As arguments were about to begin today Chief Justice Roberts reminded lawyers of Chief Justice Rehnquist’s admonition to not look up at the courtroom clock. The reason, not the same as Rehnquist’s, was that the two clocks in the courtroom were showing different times, neither of which was correct, and the minutes hands were moving in stops and starts. It seems that, just like last year, setting the Court’s clocks back an hour at the end of Daylight Saving is no easy matter.
The Court heard two interesting arguments, neither of which I’ll comment on since I’m about as good at explaining as the Court is at setting a clock.
The first argument, Foster v Chatman :
. . . and the second argument, Spokeo v. Robins :
Last week seems like a long time ago. I’ve been busy with some personal business – all good – and never got around to posting the sketches from last weeks arguments in Montgomery v. Louisiana and Hurst v. Florida.
The first argument concerned inmates who as juveniles were automatically sentenced to life without the possibility of parole. The Court three years ago, in Miller v. Alabama, ruled that although juveniles could receive a life sentence it couldn’t be automatic. The issue here is whether that applies retroactively.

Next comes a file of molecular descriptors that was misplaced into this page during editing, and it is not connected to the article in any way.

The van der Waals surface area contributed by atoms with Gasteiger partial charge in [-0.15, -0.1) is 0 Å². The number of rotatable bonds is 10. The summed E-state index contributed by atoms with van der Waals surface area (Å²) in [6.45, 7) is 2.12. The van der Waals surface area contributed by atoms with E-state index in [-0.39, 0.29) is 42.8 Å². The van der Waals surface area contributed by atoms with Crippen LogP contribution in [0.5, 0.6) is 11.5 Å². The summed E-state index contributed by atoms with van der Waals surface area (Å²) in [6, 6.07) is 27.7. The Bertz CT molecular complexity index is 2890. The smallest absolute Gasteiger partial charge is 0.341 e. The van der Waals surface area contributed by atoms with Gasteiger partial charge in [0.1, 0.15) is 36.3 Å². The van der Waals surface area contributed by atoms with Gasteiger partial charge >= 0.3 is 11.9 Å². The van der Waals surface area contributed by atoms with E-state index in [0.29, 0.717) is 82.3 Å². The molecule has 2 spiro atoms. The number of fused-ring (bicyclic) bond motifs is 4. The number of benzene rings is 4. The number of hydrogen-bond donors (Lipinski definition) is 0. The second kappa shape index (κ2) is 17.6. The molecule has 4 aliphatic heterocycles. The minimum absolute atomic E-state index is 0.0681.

The second argument looked at the role of juries in determining sentence in Florida death penalty cases.
A couple sketches from Tuesday’s Supreme Court argument in Ocasio v. U.S.. The case case involves members of the Baltimore police who received kickbacks for steering business to Majestic Auto Repair. Arriving on the scene of an auto accident the officer would encourage the driver of a damaged vehicle to have it towed to Majestic. In exchange officers would receive a $150. referral fee, later upped to $300.
One of the officers, Samuel Ocasio, who was convicted of conspiracy under the Hobbs Act for obtaining of property “from another, with his consent, . . . under color of official right”, appealed, arguing that the statute requires that the alleged conspirators agree among themselves to obtain property “from another”—that is, from someone outside the conspiracy. Since the bribe came from Majestic, and they were part of the conspiracy, there was no conspiracy, so the argument goes.